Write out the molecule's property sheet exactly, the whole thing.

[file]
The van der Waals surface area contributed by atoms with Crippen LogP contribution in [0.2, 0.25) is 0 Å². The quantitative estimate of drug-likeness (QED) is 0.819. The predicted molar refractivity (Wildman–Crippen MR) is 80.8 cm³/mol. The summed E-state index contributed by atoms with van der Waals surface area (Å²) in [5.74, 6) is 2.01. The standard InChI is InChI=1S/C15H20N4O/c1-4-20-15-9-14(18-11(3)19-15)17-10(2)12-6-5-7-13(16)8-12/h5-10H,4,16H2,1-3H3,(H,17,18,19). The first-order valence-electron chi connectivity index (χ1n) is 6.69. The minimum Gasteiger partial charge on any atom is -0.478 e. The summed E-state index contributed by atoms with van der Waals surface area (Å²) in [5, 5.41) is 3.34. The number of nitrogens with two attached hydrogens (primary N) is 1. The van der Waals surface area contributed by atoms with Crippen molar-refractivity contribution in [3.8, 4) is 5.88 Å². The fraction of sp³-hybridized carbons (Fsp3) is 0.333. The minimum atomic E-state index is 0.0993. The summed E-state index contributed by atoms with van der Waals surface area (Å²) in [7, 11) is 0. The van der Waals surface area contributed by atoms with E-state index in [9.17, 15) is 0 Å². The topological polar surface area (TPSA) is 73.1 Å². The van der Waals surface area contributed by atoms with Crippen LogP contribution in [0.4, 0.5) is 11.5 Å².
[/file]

The van der Waals surface area contributed by atoms with Crippen LogP contribution in [0.2, 0.25) is 0 Å². The quantitative estimate of drug-likeness (QED) is 0.819. The predicted molar refractivity (Wildman–Crippen MR) is 80.8 cm³/mol. The summed E-state index contributed by atoms with van der Waals surface area (Å²) in [5.74, 6) is 2.01. The standard InChI is InChI=1S/C15H20N4O/c1-4-20-15-9-14(18-11(3)19-15)17-10(2)12-6-5-7-13(16)8-12/h5-10H,4,16H2,1-3H3,(H,17,18,19). The first-order valence-electron chi connectivity index (χ1n) is 6.69. The minimum Gasteiger partial charge on any atom is -0.478 e. The summed E-state index contributed by atoms with van der Waals surface area (Å²) in [5, 5.41) is 3.34. The number of nitrogens with two attached hydrogens (primary N) is 1. The van der Waals surface area contributed by atoms with Crippen molar-refractivity contribution in [3.8, 4) is 5.88 Å². The fraction of sp³-hybridized carbons (Fsp3) is 0.333. The minimum atomic E-state index is 0.0993. The summed E-state index contributed by atoms with van der Waals surface area (Å²) in [7, 11) is 0. The van der Waals surface area contributed by atoms with E-state index in [9.17, 15) is 0 Å². The topological polar surface area (TPSA) is 73.1 Å². The van der Waals surface area contributed by atoms with Crippen LogP contribution in [0.4, 0.5) is 11.5 Å².